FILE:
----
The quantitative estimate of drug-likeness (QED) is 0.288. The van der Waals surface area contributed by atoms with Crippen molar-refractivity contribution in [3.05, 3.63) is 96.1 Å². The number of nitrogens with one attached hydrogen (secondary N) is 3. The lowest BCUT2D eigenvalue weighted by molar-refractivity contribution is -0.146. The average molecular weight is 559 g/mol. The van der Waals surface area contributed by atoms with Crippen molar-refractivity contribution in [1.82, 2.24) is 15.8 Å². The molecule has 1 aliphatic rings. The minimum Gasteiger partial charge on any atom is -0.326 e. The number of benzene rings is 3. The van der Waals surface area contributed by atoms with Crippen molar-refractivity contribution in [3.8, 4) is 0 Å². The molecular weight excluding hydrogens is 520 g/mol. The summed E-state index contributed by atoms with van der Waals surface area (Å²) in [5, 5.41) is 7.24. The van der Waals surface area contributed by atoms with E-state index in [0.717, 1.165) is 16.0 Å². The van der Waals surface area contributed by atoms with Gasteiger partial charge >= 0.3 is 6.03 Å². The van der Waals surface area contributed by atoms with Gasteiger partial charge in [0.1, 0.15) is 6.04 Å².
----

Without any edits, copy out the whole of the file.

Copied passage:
The quantitative estimate of drug-likeness (QED) is 0.288. The van der Waals surface area contributed by atoms with Crippen molar-refractivity contribution in [3.05, 3.63) is 96.1 Å². The number of nitrogens with one attached hydrogen (secondary N) is 3. The lowest BCUT2D eigenvalue weighted by molar-refractivity contribution is -0.146. The average molecular weight is 559 g/mol. The van der Waals surface area contributed by atoms with Crippen molar-refractivity contribution in [1.82, 2.24) is 15.8 Å². The molecule has 1 aliphatic rings. The minimum Gasteiger partial charge on any atom is -0.326 e. The number of benzene rings is 3. The van der Waals surface area contributed by atoms with Crippen molar-refractivity contribution in [3.8, 4) is 0 Å². The molecular weight excluding hydrogens is 520 g/mol. The summed E-state index contributed by atoms with van der Waals surface area (Å²) in [5, 5.41) is 7.24. The van der Waals surface area contributed by atoms with E-state index in [0.717, 1.165) is 16.0 Å². The van der Waals surface area contributed by atoms with Gasteiger partial charge >= 0.3 is 6.03 Å². The van der Waals surface area contributed by atoms with Gasteiger partial charge in [0.1, 0.15) is 6.04 Å².